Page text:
Culinary Travel and Antarctica

Greetings from Thailand!

By the time you read this, I’ll have just made it back to my little refuge on the island of Koh Phangan in the Gulf of Thailand. I had some great food last week when I was in Melbourne (and some even better wine), but the whole trip back I was salivating thinking about the food on the island,

Like most Canadians, I was introduced to Thai food at places like Toronto’s Young Thailand, Calgary’s Thai Sa-On, and Sawasdee in Vancouver, the spots that made pad Thai as comfortable as previous exotic imports like bibimbap, teriyaki, and spaghetti.

But on my first trips here, specifically to southern Thailand, I realized that, like those other imports, pad Thai was just the most portable combination of foreign and familiar, and that one of the most exciting things about going to the place where it was from was trying everything else.

What’s sometimes called culinary travel gets to the very heart of what’s best about travel: discovering what unites us by experiencing what’s different.

Take sataw. They’re a kind of bean you can get here in the south of Thailand, and the main ingredient in popular dishes like sataw pad kapi goong. That’s something you’re not likely to see on a menu back home.

It’s a shrimp dish – those are big around here – served beside or on a bed of sataw. The English translation of sataw is “stink beans.” This might be the very reason some travellers wouldn’t order it, and the exact reason I think you should.

Shows like Survivor, Fear Factor, and even the first few seasons of Anthony Bourdain, have tried to convince us that people in different parts of the world eat unpleasant things. I’m here to tell you they don’t.

One of my proudest discoveries from travelling around 100+ countries and regions too numerous to count is that the human palate is the same wherever you go. People don’t eat disgusting things. (Well, maybe except Icelanders, but they’re a special case.)

If something sounds or seems gross to us, that’s our brains talking, not our palates. And our brains are precisely what we’re looking to exercise and expand by travelling.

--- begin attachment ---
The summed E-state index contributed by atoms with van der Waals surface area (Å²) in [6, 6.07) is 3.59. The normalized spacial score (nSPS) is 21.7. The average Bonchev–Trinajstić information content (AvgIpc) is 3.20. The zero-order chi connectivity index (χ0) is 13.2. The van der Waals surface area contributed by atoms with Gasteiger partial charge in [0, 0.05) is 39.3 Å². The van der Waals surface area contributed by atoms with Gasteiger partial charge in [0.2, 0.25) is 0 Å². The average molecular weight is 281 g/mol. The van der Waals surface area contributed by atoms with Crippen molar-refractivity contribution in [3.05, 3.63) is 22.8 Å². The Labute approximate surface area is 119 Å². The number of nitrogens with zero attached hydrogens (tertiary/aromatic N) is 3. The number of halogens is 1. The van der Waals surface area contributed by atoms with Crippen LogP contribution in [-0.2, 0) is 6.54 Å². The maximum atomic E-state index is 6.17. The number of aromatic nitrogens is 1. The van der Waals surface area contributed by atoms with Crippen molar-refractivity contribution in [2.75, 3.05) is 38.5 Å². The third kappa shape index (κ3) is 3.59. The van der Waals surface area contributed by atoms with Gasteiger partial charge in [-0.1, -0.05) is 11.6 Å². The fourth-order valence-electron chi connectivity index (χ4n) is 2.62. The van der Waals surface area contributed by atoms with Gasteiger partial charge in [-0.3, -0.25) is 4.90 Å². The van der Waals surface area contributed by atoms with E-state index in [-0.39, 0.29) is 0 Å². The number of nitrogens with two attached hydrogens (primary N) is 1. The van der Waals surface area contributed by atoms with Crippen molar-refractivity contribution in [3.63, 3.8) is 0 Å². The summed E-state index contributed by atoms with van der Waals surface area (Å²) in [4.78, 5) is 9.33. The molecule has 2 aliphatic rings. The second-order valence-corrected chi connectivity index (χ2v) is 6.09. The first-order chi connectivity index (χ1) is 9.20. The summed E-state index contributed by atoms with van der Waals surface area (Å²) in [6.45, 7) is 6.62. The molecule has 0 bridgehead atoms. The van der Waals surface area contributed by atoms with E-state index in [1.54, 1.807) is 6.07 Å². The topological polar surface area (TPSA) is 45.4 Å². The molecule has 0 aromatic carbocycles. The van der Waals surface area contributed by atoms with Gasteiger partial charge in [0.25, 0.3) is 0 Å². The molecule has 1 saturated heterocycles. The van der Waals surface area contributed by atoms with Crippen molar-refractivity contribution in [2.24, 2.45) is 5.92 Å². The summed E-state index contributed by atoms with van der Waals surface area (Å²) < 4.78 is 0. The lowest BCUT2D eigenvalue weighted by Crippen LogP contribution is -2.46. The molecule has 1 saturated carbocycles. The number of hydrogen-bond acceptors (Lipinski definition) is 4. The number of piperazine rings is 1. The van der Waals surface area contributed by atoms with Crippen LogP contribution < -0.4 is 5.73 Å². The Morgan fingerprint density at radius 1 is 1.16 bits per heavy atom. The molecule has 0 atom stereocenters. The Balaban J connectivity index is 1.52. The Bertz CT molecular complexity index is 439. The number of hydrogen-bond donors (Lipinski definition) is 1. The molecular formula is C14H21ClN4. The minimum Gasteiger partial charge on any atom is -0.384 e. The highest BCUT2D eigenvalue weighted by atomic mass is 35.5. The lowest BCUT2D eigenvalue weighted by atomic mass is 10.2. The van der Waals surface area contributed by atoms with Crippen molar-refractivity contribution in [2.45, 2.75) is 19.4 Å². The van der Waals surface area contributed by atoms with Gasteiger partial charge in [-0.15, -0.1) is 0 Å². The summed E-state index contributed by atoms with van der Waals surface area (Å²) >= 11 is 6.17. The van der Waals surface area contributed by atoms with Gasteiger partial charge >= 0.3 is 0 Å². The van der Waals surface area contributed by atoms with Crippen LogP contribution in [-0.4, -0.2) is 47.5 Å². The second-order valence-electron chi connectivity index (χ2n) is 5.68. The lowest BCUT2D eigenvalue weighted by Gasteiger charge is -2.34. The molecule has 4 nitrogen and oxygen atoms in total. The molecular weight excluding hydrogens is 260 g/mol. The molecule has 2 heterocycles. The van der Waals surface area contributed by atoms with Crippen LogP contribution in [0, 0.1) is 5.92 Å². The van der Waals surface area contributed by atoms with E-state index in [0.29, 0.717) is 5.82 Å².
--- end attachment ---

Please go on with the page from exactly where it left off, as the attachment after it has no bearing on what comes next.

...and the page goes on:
Durian fruit is an excellent example. You can’t get it fresh in North America, and fresh is the only way to eat it. If you go to the right places, they’ll cut it up for you, and give you gloves so that the famous smell – not unlike body odour, to be frank – doesn’t get on you.

But the thing is that it doesn’t taste the way it smells, not even a little. It’s sweet and meaty and thoroughly delicious. There aren’t a lot of things in the world that smell bad and taste good. Why pass up the chance to try something so rare?

Of course, this doesn’t mean you have to like everything. I certainly don’t. And allergies and religious considerations necessarily come into play as well.

But as a rule, at least for myself, I try not to let my pre-travel preconceptions make my decisions for me. And whether it’s French cheeses, German cabbages, Moroccan lamb brains, or Senegalese fish heads…I always taste first, and ask questions later.

As I mentioned a few newsletters back regarding our Lyon & Burgundy program, we don’t really do culinary travel per se, but we do make a very concerted effort to include high-quality culinary experiences on our trips, with the occasional ‘peak culinary experience’ where we can find them.

After all, good food, good company & good times harmonize together very well, and that is the ideal we are after.

So you are looking for a very fine food experience on a trip, that Lyon & Burgundy program is a very good opportunity, as is our LiveAway here in Thailand on the island of Koh Samui (where they make a mean gaeng som, or sour curry), or for our Yoga/Wellness on my home island of Koh Phangan.

Clearly I’ve got food on the mind as I’ve made it this far and have said nothing about our newest trip release, a very much once-in-a-lifetime trip to Antarctica at the end of January 2025.

Antarctica is another one that shows up again and again in our New Member Questionnaire responses, and I’m excited to put a group together to do some proper frontier-travel to the ‘Last Continent. I’ve had the privilege of going to Antarctica twice and it is unquestionably among my top travel memories, for the experience of feeling so small in the face of Nature’s great might.

I should add that the cold and the seas are not for everyone, and that makes it a program for the relatively more intrepid among us. It is an adventure through and through and well worth a peek at the itinerary below.

Enough rambling, my stomach is rumbling and it’s time to sign off – thanks for all the great feedback last week on Australia and do get in touch should you have any comments or questions about any of our programs.


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